and future welfare of society, which all public policy institutions
share. Congress has translated that into a few broad operating goalsstable
prices, high employment, and economic growth, for example but these
are not necessarily compatible goals, the Fed has no direct control
over them, and they are measured only infrequently. The Fed does
have direct control over a few financial instrumentsbank reserves
and the discount rate, for example which it can change as often
as daily, but these are far removed from the goals; movements in
the instruments can influence the goal variables only through a
long chain of other variables. The Fed has data on these other variablesincluding
various measures of the money supplysome of which are available
more frequently than data on goal variables. But these it can't
control directly either. It can only influence them to varying degrees,
with varying degrees of uncertainty, by adjusting its instruments.
What's a policymaker to do? The Fed does what economic theory
says is best for a decisionmaker in this situation: It uses all
the information available at each point in time to move as close
as possible to its broad goals. This means not targeting anything
except those goals.
Targeting in this context means just what one might guess: aiming
to hit particular values. Again, the Fed targets the variables that
represent its broad goals (variables like a price index, the unemployment
rate, and the gross national product). For any period, the Fed aims
at its targets by determining as best it can using everything it
knows about the past and current values of all variables and their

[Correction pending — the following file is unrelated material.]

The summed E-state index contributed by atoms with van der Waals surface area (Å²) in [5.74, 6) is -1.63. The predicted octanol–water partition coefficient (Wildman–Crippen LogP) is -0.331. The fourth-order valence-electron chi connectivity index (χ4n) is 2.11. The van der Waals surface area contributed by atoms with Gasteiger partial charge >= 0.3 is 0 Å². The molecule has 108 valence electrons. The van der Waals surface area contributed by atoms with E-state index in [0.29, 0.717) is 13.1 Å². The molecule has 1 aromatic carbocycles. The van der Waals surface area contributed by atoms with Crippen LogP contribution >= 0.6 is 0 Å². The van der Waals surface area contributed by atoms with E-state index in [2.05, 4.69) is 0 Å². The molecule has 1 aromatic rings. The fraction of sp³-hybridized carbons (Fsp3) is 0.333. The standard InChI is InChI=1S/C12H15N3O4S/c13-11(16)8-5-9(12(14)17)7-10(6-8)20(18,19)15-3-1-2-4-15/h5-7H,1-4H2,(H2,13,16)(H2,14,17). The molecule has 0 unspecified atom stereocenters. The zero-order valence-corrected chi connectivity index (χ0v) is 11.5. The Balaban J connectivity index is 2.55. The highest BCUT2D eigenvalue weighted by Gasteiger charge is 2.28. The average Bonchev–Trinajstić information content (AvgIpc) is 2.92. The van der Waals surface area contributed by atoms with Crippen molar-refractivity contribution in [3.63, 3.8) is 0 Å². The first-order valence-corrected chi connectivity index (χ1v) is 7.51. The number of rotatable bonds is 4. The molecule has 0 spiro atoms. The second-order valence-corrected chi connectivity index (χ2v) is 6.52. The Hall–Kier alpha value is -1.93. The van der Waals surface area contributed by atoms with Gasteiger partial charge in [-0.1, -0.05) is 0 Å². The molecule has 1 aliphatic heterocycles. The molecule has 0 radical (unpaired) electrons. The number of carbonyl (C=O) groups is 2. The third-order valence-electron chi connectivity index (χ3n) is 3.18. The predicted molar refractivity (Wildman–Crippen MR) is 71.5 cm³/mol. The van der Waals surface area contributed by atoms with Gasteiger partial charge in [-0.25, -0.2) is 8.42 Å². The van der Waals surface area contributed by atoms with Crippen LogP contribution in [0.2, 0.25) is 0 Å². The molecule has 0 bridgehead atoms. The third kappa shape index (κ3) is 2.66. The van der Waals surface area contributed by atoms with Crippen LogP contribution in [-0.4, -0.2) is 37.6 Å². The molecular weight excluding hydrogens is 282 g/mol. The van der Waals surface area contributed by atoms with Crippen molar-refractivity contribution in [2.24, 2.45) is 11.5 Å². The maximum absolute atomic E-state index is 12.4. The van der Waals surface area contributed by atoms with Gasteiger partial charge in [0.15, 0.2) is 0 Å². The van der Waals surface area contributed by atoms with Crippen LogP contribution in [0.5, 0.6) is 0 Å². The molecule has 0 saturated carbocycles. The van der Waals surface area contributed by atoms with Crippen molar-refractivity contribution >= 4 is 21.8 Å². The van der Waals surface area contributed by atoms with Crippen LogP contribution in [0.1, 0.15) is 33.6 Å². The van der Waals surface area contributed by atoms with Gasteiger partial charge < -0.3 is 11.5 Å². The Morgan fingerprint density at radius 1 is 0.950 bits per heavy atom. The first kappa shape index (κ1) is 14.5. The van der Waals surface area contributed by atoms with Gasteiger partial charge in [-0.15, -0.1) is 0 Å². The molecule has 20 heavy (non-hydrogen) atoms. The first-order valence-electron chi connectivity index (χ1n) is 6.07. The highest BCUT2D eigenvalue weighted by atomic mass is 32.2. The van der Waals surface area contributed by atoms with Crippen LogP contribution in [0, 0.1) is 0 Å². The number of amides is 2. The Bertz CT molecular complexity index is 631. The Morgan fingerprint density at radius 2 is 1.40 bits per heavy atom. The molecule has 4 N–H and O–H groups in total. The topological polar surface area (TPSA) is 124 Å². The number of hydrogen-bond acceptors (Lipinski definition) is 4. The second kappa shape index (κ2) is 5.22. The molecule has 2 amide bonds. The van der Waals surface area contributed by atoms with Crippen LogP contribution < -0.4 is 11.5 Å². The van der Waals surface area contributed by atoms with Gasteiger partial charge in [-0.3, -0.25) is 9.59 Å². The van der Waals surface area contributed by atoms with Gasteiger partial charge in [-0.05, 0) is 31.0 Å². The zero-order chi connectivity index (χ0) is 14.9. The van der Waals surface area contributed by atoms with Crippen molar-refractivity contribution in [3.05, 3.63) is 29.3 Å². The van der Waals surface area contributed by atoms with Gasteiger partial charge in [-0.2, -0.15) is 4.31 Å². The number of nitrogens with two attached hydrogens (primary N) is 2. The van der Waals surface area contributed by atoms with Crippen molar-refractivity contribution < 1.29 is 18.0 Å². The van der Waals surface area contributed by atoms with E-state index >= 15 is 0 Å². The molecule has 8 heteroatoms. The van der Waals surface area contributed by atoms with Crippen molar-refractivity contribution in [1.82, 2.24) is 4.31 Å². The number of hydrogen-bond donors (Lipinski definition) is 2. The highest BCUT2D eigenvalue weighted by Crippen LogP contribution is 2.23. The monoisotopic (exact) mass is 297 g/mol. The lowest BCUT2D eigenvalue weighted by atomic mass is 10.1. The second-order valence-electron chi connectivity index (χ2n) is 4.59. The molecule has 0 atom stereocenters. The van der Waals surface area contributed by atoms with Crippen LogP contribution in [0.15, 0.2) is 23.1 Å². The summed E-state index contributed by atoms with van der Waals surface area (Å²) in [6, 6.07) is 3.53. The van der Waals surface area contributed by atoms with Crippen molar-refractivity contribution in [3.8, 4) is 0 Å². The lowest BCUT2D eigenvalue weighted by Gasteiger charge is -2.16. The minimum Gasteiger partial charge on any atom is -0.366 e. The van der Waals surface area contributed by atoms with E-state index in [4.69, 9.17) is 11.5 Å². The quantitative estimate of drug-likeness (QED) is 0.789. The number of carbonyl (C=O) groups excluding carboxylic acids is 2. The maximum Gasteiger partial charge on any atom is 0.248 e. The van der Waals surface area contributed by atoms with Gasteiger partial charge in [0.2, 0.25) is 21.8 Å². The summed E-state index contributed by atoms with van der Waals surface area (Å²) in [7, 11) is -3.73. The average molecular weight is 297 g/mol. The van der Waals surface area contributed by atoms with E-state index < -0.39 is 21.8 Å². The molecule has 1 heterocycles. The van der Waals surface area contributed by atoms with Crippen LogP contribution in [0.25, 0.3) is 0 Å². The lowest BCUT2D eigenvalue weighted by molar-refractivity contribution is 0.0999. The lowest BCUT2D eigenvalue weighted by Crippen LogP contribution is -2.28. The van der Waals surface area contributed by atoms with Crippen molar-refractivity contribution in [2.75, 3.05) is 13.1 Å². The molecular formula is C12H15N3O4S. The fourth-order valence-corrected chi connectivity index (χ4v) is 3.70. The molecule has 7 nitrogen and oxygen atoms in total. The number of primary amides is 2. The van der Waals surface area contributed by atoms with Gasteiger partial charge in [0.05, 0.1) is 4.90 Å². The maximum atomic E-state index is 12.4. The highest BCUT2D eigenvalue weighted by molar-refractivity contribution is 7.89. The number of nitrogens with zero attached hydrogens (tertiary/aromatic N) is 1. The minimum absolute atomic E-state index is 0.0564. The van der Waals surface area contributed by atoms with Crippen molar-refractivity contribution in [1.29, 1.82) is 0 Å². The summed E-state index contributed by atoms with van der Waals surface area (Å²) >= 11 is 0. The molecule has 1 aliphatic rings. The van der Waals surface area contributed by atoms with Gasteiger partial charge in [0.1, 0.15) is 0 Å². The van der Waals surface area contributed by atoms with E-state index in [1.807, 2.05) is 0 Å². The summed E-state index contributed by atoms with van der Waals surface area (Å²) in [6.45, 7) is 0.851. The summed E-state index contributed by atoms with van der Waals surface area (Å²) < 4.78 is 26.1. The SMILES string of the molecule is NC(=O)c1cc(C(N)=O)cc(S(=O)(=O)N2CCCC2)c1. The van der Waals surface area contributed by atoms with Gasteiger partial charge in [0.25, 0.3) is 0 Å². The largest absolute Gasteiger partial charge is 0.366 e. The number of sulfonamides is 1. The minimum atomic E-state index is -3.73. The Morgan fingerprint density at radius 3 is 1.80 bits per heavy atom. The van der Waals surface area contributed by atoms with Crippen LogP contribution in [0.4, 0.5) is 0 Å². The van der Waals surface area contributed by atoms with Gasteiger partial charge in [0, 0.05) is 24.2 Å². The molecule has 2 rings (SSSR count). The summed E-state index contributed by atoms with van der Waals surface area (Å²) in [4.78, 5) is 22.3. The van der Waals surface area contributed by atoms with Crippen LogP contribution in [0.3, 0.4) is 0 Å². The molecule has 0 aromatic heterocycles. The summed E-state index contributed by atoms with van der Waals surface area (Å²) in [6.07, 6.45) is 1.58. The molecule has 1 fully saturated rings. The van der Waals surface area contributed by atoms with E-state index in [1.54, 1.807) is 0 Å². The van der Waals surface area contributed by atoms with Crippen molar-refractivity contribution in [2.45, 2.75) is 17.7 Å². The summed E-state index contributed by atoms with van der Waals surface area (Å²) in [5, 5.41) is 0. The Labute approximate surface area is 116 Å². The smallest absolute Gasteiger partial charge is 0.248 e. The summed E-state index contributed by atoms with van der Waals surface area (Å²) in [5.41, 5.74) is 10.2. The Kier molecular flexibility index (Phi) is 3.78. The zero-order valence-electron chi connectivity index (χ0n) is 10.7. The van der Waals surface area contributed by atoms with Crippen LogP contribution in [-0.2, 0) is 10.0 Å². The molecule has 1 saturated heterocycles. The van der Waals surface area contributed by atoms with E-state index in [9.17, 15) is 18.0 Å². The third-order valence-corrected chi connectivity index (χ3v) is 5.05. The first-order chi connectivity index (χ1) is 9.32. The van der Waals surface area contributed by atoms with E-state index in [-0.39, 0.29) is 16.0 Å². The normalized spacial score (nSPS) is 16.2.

relationships paths for the goal variables which for that period
represent the best possible outcome, the closest the goal variables
can get to their targets from where they currently are. This involves
ranking the various possible outcomes that the various settings
of its instruments can achieve, since movement toward one target
can unavoidably interfere with movement toward another. The Fed
then sets its instruments as is consistent with the best (the highest-ranked)
possible outcome. As new information becomes available, the Fed
uses it to take aim again to determine how far from the targets
the goal variables now seem to be and how close they might be able
to get and adjusts its instruments accordingly.
In this strategy, the Fed's money measures are not targeted. They
are instead among the many variables the Fed uses to determine how
next to aim at its goals by adjusting its instruments. (They are
thus known as information variables.) At each point in time, the
Fed predicts paths for information variables that seem historically
consistent with the current best paths for its goal variables and,
as new data arrive, compares them to the predictions. Since information
variables are not targeted, not every deviation from their predicted
paths will warrant a response or an attempt to fully offset the
deviation. What matters to the Fed is not what these deviations
mean for the information variables, but what they mean for the goal
variables' movements toward their targets. The Fed determines when